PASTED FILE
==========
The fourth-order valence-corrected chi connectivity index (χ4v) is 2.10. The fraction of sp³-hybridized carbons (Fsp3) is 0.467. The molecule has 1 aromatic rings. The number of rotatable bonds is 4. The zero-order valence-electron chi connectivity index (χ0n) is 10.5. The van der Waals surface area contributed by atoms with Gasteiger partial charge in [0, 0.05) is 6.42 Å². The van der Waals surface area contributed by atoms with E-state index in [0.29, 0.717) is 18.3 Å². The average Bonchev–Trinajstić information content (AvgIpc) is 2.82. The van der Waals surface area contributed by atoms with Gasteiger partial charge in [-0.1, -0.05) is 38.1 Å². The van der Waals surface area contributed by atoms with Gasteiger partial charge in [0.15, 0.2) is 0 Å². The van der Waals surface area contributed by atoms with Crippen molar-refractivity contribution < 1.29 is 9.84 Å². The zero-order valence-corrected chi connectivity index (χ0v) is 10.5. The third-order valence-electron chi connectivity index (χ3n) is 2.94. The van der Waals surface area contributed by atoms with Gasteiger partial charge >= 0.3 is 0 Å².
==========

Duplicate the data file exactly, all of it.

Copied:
The fourth-order valence-corrected chi connectivity index (χ4v) is 2.10. The fraction of sp³-hybridized carbons (Fsp3) is 0.467. The molecule has 1 aromatic rings. The number of rotatable bonds is 4. The zero-order valence-electron chi connectivity index (χ0n) is 10.5. The van der Waals surface area contributed by atoms with Gasteiger partial charge in [0, 0.05) is 6.42 Å². The van der Waals surface area contributed by atoms with E-state index in [0.29, 0.717) is 18.3 Å². The average Bonchev–Trinajstić information content (AvgIpc) is 2.82. The van der Waals surface area contributed by atoms with Gasteiger partial charge in [-0.1, -0.05) is 38.1 Å². The van der Waals surface area contributed by atoms with Gasteiger partial charge in [0.15, 0.2) is 0 Å². The van der Waals surface area contributed by atoms with Crippen molar-refractivity contribution < 1.29 is 9.84 Å². The zero-order valence-corrected chi connectivity index (χ0v) is 10.5. The third-order valence-electron chi connectivity index (χ3n) is 2.94. The van der Waals surface area contributed by atoms with Gasteiger partial charge >= 0.3 is 0 Å².